3 Bi and Three-Metallic Electrocatalysis Preparation for Methanol Oxidation 69 Table 2 Relative intensity of the molybdenum or ruthenium peak to the Pt (111) peak Catalysts Relative I Mo(110) / I Ru(101) / intensity (%) I Pt(111) I Pt(111) Fig. 1. XRD Patterns of a) Pt-Ru/C and b) Pt-Mo/C catalysts supported on graphite synthesized for co-impregnation. Pt-Ru/C Pt (111) Pt (200) Ru (101) Pt-Mo/C Pt (111) Pt (200) Mo (100) Co-impregnation and reduction (CoIM/C). Pt (111) Pt (200) Ru (101) 5.85 Mo (100) Oxidation, reduction, and co-impregnation 300 C (CoIM3/C). Pt (111) Pt (200) Ru (101) 2.73 Mo (100) 3.35 Oxidation, reduction and co-impregnation 500 C (CoIM5/C). Pt (111) Pt (200) Ru (101) 4.63 Mo (100) 2.96 Fig. 2. XRD Patterns of Pt-Ru-Mo catalysts supported on graphite synthesized by co-impregnation (CoIM3/C). Table 1. Results obtained for the catalysts X-ray studies. Catalyst Metal Crystallographic plane 2θ Pt-Ru/C Pt (111), (200) 40.11º, 46.47º Ru (101) 44.55º Pt-Mo/C Pt (111), (200) 39.96º, 46.26º Mo (100) 40.56º CoIM/C Pt (111), (200) 40.14º, Ru (101) 41.94º Mo (100) 40.24º CoIM3/C Pt (111), (200) 39.86º,46.36º Ru (101) 43.86º Mo (100) 40.30º CoIM5/C Pt (111), (200) 39.89º, 46.39º Ru (101) 43.97º Mo (100) 40.54º From the X-ray diffraction patterns of the tri-metallic catalysts, we estimated the relative intensity of each metal through the reflections of Pt (111), Pt (200), Ru (101) and Mo (100) (Table 2) assuming that the X-ray absorption is similar and, therefore, that the percentage is proportional to the X-ray diffraction peak areas. Also, in Table 2 the relative metallic intensities for the bimetallic catalyst are reported. For the bimetallic catalyst, Pt signal intensity is higher than the Ru and Mo ones, even though the atomic relation is 1:1. For the tri-metallic catalysts it is observed an interesting behavior. The I Mo(100) /I Pt(111) ratios in CoIM/C with respect to the once in the CoIM3/C and CoIM5/C catalyst shows that, molybdenum is segregated on the catalytic surface. This segregation is diminished in the CoIM3/C and CoIM5/C where almost all molybdenum is undetected independently of the thermal treatment. However, if the catalyst is oxidized and then reduced, the Ru peak almost fades out showing again that ruthenium is highly dispersed forming very small particles on the support. The X-ray provides the crystallite size distribution from each peak profile; therefore the distribution corresponding to each metal.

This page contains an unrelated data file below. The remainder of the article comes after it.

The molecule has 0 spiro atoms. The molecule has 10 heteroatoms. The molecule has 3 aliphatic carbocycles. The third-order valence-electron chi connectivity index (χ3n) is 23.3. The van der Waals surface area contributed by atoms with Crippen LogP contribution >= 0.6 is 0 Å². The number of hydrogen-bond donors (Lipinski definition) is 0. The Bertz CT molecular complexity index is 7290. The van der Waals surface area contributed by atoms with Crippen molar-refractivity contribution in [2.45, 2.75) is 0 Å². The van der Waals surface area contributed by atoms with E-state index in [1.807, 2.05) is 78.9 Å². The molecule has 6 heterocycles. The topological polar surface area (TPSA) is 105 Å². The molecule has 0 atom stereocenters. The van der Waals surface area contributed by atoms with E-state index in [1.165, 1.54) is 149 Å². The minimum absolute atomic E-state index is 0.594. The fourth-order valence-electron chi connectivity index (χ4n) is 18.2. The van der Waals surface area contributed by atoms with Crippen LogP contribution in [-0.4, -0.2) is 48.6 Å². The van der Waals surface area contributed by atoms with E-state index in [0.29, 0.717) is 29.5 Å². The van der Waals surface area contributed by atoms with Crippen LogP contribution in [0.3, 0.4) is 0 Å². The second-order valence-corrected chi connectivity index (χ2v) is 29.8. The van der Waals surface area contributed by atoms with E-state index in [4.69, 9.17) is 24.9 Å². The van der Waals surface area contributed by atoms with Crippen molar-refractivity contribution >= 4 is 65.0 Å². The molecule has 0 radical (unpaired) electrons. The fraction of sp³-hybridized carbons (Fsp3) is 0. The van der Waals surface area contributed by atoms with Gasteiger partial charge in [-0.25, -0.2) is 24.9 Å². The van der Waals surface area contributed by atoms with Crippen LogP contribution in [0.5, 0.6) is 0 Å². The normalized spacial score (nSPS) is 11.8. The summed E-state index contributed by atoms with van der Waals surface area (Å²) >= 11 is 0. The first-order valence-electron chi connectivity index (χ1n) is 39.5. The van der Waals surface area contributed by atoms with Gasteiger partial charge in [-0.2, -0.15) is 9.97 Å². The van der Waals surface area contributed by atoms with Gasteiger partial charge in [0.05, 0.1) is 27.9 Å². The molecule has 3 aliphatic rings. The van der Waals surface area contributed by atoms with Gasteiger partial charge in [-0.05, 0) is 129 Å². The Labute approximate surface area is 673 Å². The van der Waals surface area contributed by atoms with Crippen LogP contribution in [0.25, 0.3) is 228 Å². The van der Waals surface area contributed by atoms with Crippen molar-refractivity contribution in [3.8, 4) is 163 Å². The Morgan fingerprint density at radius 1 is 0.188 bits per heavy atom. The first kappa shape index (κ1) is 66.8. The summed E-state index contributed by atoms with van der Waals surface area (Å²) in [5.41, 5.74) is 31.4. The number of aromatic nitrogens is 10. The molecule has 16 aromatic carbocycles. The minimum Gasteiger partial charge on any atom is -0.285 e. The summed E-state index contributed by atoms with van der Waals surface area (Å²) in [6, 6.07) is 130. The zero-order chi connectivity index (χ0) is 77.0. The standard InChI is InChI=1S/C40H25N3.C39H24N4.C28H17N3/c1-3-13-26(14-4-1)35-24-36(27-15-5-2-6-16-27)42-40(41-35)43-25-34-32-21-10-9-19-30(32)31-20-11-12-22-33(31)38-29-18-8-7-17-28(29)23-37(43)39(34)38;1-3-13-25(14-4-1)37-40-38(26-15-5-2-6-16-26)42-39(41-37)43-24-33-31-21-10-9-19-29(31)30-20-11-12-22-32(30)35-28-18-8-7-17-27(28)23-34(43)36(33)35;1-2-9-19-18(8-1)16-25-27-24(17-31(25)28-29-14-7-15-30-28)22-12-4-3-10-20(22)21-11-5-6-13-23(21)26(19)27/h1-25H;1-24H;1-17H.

4 70 J. Mex. Chem. Soc. 2008, 52(1) Yara Márquez-Navarro et al. In Pt-Ru/C and Pt-Mo/C catalysts (Fig. 3a and 3b); the crystallite size distribution corresponds to the same diameter interval for Pt (1 to 14nm). Thus, the preparation method leads to the formation of Pt crystallites with similar size. Instead, ruthenium crystallite size distribution is comprised between 1 and 8 nm, and molybdenum distribution is comprised between 1 and 7 nm, it is also observed the formation of particles with greater size but in quite small proportion. In the case of the catalyst CoIM/C (Fig. 4), the Pt crystallites exhibit a wider size distribution (1-22 nm), the biggest amount is located between 6-19 nm, while the Ru and Mo crystallite distributions are comprised between 1 and 10 nm. Figure 5a shows the diameter distribution profile of the Pt, Ru and Mo crystallites for catalyst CoIM3/C. This profile shows that the co-impregnation synthesis method, combined with the thermal treatment used for this catalyst, gives rise to metallic particles with multimodal distributions for all the metals, Pt, Ru and Mo. For Pt, for example, almost all particles have sizes in the small interval of nm; although a small peak is observed in the interval 7-11 nm, it represents a negligible percentage. The Pt particle sizes for CoIM3/C are larger than for CoIM/C. These means that on a graphite support the mobility of the Pt oxidized species leads to a sinterization of the Pt at 300 C, which explains the formation of larger Pt particles in these catalysts. The Ru particles on CoIM3/C exhibit a diameter distribution that is slightly wider and clearly asymmetric in the interval of 1-15 nm. However, the width of this distribution is bigger than the ones observed for the CoIM/C catalyst. On the other hand, the diameter distribution for Mo in CoIM3/C is similar to that of Pt, spanning the interval nm. For the catalyst CoIM5/C, the particle diameter distribution (Fig. 5b) is similar to that obtained for CoIM3/C, although, the distributions of Pt, Ru and Mo, are different. In general slightly larger crystals are present on the surface of CoIM5/C than on the CoIM3/C one. For example, the Pt distribution is multi-modal in the interval nm, and the Ru and Mo particles exhibit diameter distributions over intervals of 1-21 nm and 1-9 nm respectively. The characterization of the catalysts in the X-ray diffraction studies showed that the catalysts exhibited different particle sizes and distributions for those particles over the graphite. Hence, the synthesis method determines the particle size, shape and distribution on the graphite surface. Fig. 3. Distribution profile of the particle diameters obtained by X-ray diffraction for bi-metallic catalysts: a) Pt-Ru/C y b) Pt-Mo/C. Oxidation of methanol on the Pt-Ru/C and Pt-Mo/C catalysts Figure 6a and 6b show the voltamperograms of methanol oxidation with Pt-Ru/C and Pt-Mo/C. In both voltammograms there are observed the direct oxidation peaks (A) and a methanol reoxidation peak (B). The current intensity and the oxidation potential peaks obtained are different for the two bimetallic catalysts. The big increase in the oxidation current in Pt-Ru/C (84.9 macm -2 ), may be attributed to a higher amount of Pt on the surface (Table 2). In the case of the Pt-Mo/C, the Fig. 4. Distribution profile of the particle diameters obtained by X-ray diffraction for tri-metallic catalysts CoIM/C.